So Justice League Action (JLA) finally premiered in the U.S. and it’s pretty great. Now look, as a rule of thumb I don’t review newly/currently aired shows for Periodical Media. Yes, I’ve previously discussed Sonic Boom but not with the intention of analyzing the series with a fine tooth comb. So having said that, I really loved the premiere of Justice League Action. The casting’s great, the writing’s sharp, the art style looks iconic as the characters they represent, and the animation’s solid. But what I want to talk about in this article is a popular subject that has surrounded JLA from its announcement: LENGTH.
From the length of each episode, to the size of the toys, and even to how long JLA will last in that early Saturday morning time slot Cartoon Network loves to shove action cartoons onto, this seems to be a popular subject DC Animation fans love to discuss about at great…lengths. Now personally, I’ve never really liked the idea of boiling a cartoon’s worth based solely on a single factor like length. Discussing length is great for clickbait sites and online forums but for me, I’d rather know if a cartoon is actually good instead of fulfilled some arbitrary length requirement. The way I see it, I’d rather have a short form cartoon series that makes the most of its time rather than an animated series that’s 30 minutes long, but lacks quality.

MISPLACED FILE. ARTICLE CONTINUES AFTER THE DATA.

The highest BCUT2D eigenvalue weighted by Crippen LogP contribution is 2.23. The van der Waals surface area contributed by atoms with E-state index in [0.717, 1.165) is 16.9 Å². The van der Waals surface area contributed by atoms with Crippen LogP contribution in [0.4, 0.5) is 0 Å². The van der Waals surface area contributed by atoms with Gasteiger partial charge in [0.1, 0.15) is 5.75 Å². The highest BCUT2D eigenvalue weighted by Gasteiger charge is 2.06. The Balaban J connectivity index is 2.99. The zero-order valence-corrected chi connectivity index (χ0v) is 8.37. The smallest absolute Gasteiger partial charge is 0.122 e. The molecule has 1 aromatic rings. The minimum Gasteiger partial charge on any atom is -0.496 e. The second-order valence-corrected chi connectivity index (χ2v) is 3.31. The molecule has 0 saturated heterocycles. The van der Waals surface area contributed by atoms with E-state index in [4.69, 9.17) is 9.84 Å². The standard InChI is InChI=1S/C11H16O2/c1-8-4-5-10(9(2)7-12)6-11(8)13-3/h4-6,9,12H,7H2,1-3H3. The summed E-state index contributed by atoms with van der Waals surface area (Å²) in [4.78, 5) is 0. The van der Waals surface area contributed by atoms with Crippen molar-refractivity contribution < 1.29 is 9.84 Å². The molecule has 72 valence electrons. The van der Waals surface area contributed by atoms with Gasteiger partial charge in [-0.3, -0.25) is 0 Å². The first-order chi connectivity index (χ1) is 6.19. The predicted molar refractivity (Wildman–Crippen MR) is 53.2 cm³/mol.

The following is a checklist of things I ask myself when choosing a series to watch: “What is it?” “Who made it?” “What’s the genre?” “How’s the story?”